Do I like Spike Milligan? I’ve never read him, though he seemed to be on the tv a lot when I was growing up. Did I like him then? I’m not sure.
I like my neighbour though, so I flick through the pages again. The paper is yellow and brittle, but I find this:
Things that go “bump!” in the night,
Should not really give one a fright.
It’s the hole in each ear
That lets in the fear,
That, and the absence of light!
I’m not sure whether I can do that. But I know I’ve got more chance of something like it if I’ve got access to Spike’s writings and drawings.
So, that’s it, then. No chance of slipping this one in amongst the recycling. My neighbour may not be a reader, but he knows a keeper.
I am a home for tired books.
It is the responsibility of writers to listen to gossip and pass it on. It is the way all storytellers learn about life.
A dragon dragged past the window, tail flailing as Sam turned the pages of his bed-time book slowly, hanging out the moment of sleep in favour of chat, life, and narrative. Sam was winging stories across the duvet. Pictures came to life in his voice.
It’s months since the last time I was asked to mind him for the evening. ‘He might decide to read to you,’ his mum had said, quietly, before she left. Now, here we were with the chosen book, and my voice, for the first time, was stilled.
Sam read. A few words we had to spell out together, and Sam paused to try it out, then he went back to the beginning of the sentence and read it again, with colour and feeling. He was not just reading, he immersed himself in that story’s world.
When we had turned the last page of the book, and Sam was ready to sleep, I crept downstairs, hugging the memory of those moments.
We’re at a local fete. Lots of people drifting round stalls, greeting, sipping tea and eating cake in a sunny vicarage garden. The story teller wanders in. He wears a big woolly hat and bright, Caribbean style beach clothes. He carries a drum. Heads turn, but he doesn’t seem to notice.
He settles on a low stool under a broad leafy tree, crosses his legs around the drum and taps out a soft, regular, rhythm. Children pause and turn to look.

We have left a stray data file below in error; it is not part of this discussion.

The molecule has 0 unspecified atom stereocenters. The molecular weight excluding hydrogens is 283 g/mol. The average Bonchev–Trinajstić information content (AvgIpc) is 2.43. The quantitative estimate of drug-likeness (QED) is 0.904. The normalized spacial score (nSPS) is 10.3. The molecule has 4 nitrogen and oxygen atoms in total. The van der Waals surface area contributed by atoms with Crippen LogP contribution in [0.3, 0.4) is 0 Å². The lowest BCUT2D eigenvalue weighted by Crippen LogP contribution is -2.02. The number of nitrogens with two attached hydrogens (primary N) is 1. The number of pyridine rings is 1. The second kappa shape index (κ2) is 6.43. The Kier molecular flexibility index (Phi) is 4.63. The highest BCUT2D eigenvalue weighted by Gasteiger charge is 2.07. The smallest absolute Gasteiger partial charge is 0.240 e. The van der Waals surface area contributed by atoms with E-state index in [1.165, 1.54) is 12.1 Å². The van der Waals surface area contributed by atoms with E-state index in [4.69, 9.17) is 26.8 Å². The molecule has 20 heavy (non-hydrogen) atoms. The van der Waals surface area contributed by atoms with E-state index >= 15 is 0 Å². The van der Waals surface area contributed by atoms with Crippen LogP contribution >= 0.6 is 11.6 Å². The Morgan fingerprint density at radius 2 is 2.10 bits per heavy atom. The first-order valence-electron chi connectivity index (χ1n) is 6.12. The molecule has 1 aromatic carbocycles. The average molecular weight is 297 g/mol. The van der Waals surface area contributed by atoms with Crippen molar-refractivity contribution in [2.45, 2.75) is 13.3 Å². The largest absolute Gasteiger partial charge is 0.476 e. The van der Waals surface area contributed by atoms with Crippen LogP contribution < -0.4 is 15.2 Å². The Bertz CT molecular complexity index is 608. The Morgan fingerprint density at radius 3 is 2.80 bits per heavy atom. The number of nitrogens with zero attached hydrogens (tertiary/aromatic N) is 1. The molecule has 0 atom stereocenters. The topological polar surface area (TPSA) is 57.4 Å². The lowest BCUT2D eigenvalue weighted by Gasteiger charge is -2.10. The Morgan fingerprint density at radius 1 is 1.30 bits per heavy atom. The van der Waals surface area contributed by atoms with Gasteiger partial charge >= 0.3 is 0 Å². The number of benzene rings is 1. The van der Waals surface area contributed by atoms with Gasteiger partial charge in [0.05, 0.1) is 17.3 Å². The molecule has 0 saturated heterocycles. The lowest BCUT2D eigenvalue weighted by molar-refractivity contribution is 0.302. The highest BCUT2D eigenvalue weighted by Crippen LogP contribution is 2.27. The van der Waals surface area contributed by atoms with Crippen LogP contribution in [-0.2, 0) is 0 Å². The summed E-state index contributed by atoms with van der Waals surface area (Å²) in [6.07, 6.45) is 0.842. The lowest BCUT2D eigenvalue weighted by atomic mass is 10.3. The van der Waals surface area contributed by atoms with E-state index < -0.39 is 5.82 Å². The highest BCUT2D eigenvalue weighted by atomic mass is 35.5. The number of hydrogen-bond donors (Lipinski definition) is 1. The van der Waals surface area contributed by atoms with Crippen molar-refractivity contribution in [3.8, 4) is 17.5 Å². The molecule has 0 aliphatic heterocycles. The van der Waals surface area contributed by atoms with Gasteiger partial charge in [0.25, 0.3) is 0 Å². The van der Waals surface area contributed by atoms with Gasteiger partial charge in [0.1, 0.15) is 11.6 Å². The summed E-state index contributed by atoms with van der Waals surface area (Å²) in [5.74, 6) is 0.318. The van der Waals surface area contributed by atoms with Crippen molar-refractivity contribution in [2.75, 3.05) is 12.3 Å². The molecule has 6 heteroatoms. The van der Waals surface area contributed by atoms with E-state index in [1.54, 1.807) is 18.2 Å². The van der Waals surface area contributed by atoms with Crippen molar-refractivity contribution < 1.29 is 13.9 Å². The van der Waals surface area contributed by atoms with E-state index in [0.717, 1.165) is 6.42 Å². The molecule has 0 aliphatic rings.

The Story-teller speaks, just loudly enough to be heard above his drumming. ‘The Mosquito,’ he says, ‘had a beautiful yam.’ An audience begins to form. With a gesture, the Story-teller encourages them to settle around his feet.
His drumming builds into a crescendo, then dies away and he says, ‘The Mosquito boasted about his beautiful yam to everyone. They were so impressed that they all came to his house to taste some.’
His audience has expanded to include adults, standing. A few are parents, waiting within reach, but they’re listening too, to the story of a boastful mosquito.
The Storyteller slaps at his drum and calls out in the neighbour’s voices, ‘Let us in, Mr Mosquito, and share some of your wonderful yam.’ His drumming softens and, he tells us, ‘Mr Mosquito was terrified. He stayed behind the door pretending to be out, but the neighbours wouldn’t go away.’
The Storyteller pounds at his drum and raises his voice. He says, ‘They said, “We know you are in there, Mr Mosquito. Why do you not answer us?”’
The Storyteller drums soft and fast, and his voice drops. ‘Mr Mosquito said, “Zzzzzzz.”
“What?”’ The Storyteller calls out above the heavy beating of his drum. “What is that you say?”
The Storyteller pauses, and into our silence he loudly sibilants, “Zzzzz.”
We are all wide-eyed. I am vaguely aware of the fete, busy behind us, but, what is going to happen now?
Our understanding of the shape of a tale is something we practice from the moment we learn to communicate. Once we can begin to say, this is what I want to do, or this is what I have done, or even that he or she did to me, we are putting together narratives. If we’re lucky, someone has already been regularly reading to us, or even telling us stories.
The traditional stories I grew up with, European tales, were sculpted for the page. Stories from other cultures often don’t work in the way we’re used to.
Kulchalee, The Storyteller, drew his story to a close in one line: ‘And that is all Mosquito ever said again.’